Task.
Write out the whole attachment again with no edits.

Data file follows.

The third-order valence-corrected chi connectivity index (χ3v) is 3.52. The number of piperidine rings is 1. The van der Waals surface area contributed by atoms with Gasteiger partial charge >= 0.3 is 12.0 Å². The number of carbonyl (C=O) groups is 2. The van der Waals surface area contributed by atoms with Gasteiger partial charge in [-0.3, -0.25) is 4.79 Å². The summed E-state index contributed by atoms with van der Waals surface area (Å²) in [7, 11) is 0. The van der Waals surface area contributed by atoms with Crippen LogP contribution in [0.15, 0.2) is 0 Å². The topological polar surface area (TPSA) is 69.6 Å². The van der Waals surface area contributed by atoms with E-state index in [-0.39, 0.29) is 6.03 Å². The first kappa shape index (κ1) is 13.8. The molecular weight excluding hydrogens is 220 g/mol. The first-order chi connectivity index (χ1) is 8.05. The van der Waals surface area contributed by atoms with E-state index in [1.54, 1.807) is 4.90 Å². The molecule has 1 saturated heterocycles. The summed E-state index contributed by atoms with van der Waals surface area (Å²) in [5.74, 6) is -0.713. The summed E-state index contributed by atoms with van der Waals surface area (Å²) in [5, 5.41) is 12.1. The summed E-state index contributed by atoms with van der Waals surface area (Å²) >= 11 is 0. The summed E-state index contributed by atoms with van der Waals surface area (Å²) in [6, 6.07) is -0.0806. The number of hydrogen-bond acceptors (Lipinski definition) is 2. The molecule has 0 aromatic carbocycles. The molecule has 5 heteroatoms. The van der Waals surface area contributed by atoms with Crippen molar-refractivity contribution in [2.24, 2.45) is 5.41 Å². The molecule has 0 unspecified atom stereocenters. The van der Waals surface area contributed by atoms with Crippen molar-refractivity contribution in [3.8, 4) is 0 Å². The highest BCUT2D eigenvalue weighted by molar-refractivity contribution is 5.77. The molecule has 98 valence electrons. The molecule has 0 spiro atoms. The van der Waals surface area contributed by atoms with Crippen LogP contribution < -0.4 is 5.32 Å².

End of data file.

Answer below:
The third-order valence-corrected chi connectivity index (χ3v) is 3.52. The number of piperidine rings is 1. The van der Waals surface area contributed by atoms with Gasteiger partial charge >= 0.3 is 12.0 Å². The number of carbonyl (C=O) groups is 2. The van der Waals surface area contributed by atoms with Gasteiger partial charge in [-0.3, -0.25) is 4.79 Å². The summed E-state index contributed by atoms with van der Waals surface area (Å²) in [7, 11) is 0. The van der Waals surface area contributed by atoms with Crippen LogP contribution in [0.15, 0.2) is 0 Å². The topological polar surface area (TPSA) is 69.6 Å². The van der Waals surface area contributed by atoms with E-state index in [-0.39, 0.29) is 6.03 Å². The first kappa shape index (κ1) is 13.8. The molecular weight excluding hydrogens is 220 g/mol. The first-order chi connectivity index (χ1) is 8.05. The van der Waals surface area contributed by atoms with E-state index in [1.54, 1.807) is 4.90 Å². The molecule has 1 saturated heterocycles. The summed E-state index contributed by atoms with van der Waals surface area (Å²) in [5.74, 6) is -0.713. The summed E-state index contributed by atoms with van der Waals surface area (Å²) in [5, 5.41) is 12.1. The summed E-state index contributed by atoms with van der Waals surface area (Å²) >= 11 is 0. The summed E-state index contributed by atoms with van der Waals surface area (Å²) in [6, 6.07) is -0.0806. The number of hydrogen-bond acceptors (Lipinski definition) is 2. The molecule has 0 aromatic carbocycles. The molecule has 5 heteroatoms. The van der Waals surface area contributed by atoms with Crippen molar-refractivity contribution in [2.24, 2.45) is 5.41 Å². The molecule has 0 unspecified atom stereocenters. The van der Waals surface area contributed by atoms with Crippen molar-refractivity contribution in [3.8, 4) is 0 Å². The highest BCUT2D eigenvalue weighted by molar-refractivity contribution is 5.77. The molecule has 98 valence electrons. The molecule has 0 spiro atoms. The van der Waals surface area contributed by atoms with Crippen LogP contribution < -0.4 is 5.32 Å².